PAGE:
* When it is intimated that one of the two ladies present at this feast is the earliest specimen on record of a Bas Bleu, the reader will easily anticipate what might have been the consequence of admitting such a character into the Banquet; and perhaps he will still more congratulate himself when we add that the talent of Eumetis, the young lady in question, lay chiefly in the composition of conundrums and charades. For her skill in these she was much bruited (regißonroc); and her reputation had naturally reached the courts of Egypt and Ethiopia, where this small literature (we believe it is as well that Warburton is not in the way to hear us) was in high request. The Naucratian, with a taste obviously formed upon that of his royal master, and who was actually at that moment bearer of a sealed packet to Bias of Priene, containing, as he had every reason to believe, a new conundrum to be solved, catches eagerly at the first mention of Eumetis's name, and pronounces a warm panegyric on her. This rapturous admiration receives a polite rebuke from Thales, and the fair princess's merits are set upon a much higher ground: her wonderful wisdom, her political intellect, her benevolence and gentleness of manners, and the kindly dispositions which she inspired in her father towards his subjects, formed, according to Thales, the groundwork of her high reputation.
chorus: A tyranny! a tyranny! the Constitution is at an end! the liberties of Athens are no more!
'Yes, yes, believe we're on the eve of some great revolution!' The son, however, perseveres: having discarded, with much difficulty, the judicial wardrobe, and invested the paternal-footfingers, we believe we must call them,* with a pair of Spartan shoes, he proceeds to lecture him on a more important point -the tone of conversation to be used at good tables. Those whom it may concern will be happy to see that discourse upon boxing was reckoned very tasty conversation at Athens.
Son. But come-suppose now you frequent, with wits
I've a thousand, boy.
Trite, sir, trite!-the figments
I'm familiar with them.
"Once upon a time
Hold, in heav'n's name-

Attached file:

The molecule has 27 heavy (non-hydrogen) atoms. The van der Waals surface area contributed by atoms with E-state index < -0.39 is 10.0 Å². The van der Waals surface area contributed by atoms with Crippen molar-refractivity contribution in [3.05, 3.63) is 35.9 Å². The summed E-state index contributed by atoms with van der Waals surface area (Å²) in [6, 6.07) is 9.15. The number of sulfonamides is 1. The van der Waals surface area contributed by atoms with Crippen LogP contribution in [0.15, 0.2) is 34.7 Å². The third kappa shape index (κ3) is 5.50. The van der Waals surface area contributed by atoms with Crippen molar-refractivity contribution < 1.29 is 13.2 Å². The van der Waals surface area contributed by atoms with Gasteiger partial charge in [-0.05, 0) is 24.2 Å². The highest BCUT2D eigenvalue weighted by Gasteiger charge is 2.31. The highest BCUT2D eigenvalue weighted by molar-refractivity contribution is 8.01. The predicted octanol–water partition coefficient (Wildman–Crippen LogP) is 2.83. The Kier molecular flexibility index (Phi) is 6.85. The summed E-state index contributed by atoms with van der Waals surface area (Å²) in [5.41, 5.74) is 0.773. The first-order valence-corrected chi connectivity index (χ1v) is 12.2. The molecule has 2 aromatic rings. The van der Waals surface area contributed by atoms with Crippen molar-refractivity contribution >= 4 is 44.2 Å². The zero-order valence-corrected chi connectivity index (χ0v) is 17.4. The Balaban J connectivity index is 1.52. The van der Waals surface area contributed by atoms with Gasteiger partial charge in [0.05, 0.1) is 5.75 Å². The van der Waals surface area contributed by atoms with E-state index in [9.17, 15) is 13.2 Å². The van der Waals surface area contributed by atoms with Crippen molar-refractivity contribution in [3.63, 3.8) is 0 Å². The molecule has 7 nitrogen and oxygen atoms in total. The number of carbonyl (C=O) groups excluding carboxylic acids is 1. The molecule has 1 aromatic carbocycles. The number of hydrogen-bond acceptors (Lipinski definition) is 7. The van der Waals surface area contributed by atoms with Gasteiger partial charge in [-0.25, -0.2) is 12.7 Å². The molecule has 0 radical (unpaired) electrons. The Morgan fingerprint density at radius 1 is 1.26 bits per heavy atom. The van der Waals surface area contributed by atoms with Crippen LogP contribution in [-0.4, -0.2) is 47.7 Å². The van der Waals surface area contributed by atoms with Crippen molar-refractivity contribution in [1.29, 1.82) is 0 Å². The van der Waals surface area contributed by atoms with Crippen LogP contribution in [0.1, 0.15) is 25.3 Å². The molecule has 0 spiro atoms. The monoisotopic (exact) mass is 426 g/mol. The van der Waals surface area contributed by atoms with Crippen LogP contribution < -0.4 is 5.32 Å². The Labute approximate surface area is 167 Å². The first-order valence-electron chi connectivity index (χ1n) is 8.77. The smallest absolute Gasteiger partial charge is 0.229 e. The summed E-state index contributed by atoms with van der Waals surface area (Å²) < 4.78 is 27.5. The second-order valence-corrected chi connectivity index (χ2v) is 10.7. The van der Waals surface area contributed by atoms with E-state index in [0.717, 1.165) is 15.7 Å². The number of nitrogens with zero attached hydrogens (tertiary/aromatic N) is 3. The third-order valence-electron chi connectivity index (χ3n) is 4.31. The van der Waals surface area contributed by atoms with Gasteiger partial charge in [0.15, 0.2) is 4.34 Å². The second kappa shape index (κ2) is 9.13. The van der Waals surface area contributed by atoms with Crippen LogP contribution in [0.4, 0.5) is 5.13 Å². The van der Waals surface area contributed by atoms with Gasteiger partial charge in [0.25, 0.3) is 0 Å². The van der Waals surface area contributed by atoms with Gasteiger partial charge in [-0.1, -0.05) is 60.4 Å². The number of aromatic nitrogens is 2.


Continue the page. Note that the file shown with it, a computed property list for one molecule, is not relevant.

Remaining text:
Incautious readers may probably conceive, that the substitution of the word feet' would save all the difficulty. By no means. A great injustice would thus be done to a dissentient toe in the dicast's right foot, (of truly Attic breed, as the honest possessor declares,) and which stoutly resisted these attempts to make it emigrate (the nearest relative word we can find) into a pair of Spartan shoes.
Literally, right-handed men. Of the superstitions of the Greeks, as directed by right and left, it is unnecessary to speak; the epithets right-handed man and left-handed man grew necessarily out of these ominous opinions as common terms of eulogy and reproach. Thus the comic poet, with that agreeable impudence and self-complacent tone of superiority, which sat as well upon the writers of the Old Comedy, as upon some modern Reviewers.
After much and deep reflexion | I this last conclusion draw;
VOL. XXIV. NO. XLVIII.
What would you then?
Then shift your tone: tell how Epheudion box'd,
"Dolt, blockhead, idiot, left-handed wretch,
On the alert-what have you that smacks richest
Father (eagerly.) There I am with you, boy! (pauses, then emphati
cally) the very prime,
And top of all my feats was when I stole
A plague upon your vine-props! vine-props, quotha!
There was not much to be hoped for on the side of conversa tion from a person of this cast. The filial tutor proceeds therefore to a less arduous task-the carriage of body necessary to be observed in good society at Athens. The lecture, besides infor
Cleisthenes and Androcles, it need scarcely be observed, were men of infamous lives, For an account of the sacred Athenian embassies, called Osagiat, see a delightful chapter
in the French Anacharsis.
A play of words upon the double meaning of the word Sapa. To a people of punning as the Athenians, the favourite exercise of the palæstra naturally furnished many, the humour of which can now be but faintly appreciated.